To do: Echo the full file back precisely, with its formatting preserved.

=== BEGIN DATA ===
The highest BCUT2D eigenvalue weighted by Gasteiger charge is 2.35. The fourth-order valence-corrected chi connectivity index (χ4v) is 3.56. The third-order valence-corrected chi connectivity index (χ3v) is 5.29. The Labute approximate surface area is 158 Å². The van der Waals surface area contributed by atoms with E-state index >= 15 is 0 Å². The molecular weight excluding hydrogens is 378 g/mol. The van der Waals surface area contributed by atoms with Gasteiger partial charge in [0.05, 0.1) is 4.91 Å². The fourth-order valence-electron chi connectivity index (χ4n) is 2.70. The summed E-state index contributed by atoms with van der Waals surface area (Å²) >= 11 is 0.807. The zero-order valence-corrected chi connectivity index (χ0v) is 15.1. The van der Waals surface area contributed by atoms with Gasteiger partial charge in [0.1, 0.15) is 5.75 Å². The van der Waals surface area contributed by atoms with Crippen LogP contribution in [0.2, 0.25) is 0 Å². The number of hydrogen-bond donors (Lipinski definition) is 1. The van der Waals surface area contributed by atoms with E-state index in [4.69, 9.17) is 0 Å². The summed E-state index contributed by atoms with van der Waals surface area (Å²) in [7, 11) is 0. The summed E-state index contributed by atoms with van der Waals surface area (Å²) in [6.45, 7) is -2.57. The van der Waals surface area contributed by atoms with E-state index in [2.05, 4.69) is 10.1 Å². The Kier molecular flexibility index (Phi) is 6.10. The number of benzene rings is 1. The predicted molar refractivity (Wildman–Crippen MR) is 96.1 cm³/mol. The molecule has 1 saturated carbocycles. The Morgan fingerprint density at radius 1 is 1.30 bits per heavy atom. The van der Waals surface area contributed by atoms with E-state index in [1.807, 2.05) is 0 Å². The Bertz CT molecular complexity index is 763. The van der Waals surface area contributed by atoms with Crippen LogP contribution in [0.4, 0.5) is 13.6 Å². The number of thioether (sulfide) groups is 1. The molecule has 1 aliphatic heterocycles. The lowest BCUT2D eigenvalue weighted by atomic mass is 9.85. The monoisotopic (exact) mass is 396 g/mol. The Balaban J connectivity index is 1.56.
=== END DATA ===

The highest BCUT2D eigenvalue weighted by Gasteiger charge is 2.35. The fourth-order valence-corrected chi connectivity index (χ4v) is 3.56. The third-order valence-corrected chi connectivity index (χ3v) is 5.29. The Labute approximate surface area is 158 Å². The van der Waals surface area contributed by atoms with E-state index >= 15 is 0 Å². The molecular weight excluding hydrogens is 378 g/mol. The van der Waals surface area contributed by atoms with Gasteiger partial charge in [0.05, 0.1) is 4.91 Å². The fourth-order valence-electron chi connectivity index (χ4n) is 2.70. The summed E-state index contributed by atoms with van der Waals surface area (Å²) >= 11 is 0.807. The zero-order valence-corrected chi connectivity index (χ0v) is 15.1. The van der Waals surface area contributed by atoms with Gasteiger partial charge in [0.1, 0.15) is 5.75 Å². The van der Waals surface area contributed by atoms with Crippen LogP contribution in [0.2, 0.25) is 0 Å². The number of hydrogen-bond donors (Lipinski definition) is 1. The van der Waals surface area contributed by atoms with E-state index in [4.69, 9.17) is 0 Å². The summed E-state index contributed by atoms with van der Waals surface area (Å²) in [7, 11) is 0. The summed E-state index contributed by atoms with van der Waals surface area (Å²) in [6.45, 7) is -2.57. The van der Waals surface area contributed by atoms with E-state index in [2.05, 4.69) is 10.1 Å². The Kier molecular flexibility index (Phi) is 6.10. The number of benzene rings is 1. The predicted molar refractivity (Wildman–Crippen MR) is 96.1 cm³/mol. The molecule has 1 saturated carbocycles. The Morgan fingerprint density at radius 1 is 1.30 bits per heavy atom. The van der Waals surface area contributed by atoms with E-state index in [1.807, 2.05) is 0 Å². The Bertz CT molecular complexity index is 763. The van der Waals surface area contributed by atoms with Crippen LogP contribution in [0.4, 0.5) is 13.6 Å². The number of thioether (sulfide) groups is 1. The molecule has 1 aliphatic heterocycles. The lowest BCUT2D eigenvalue weighted by atomic mass is 9.85. The monoisotopic (exact) mass is 396 g/mol. The Balaban J connectivity index is 1.56.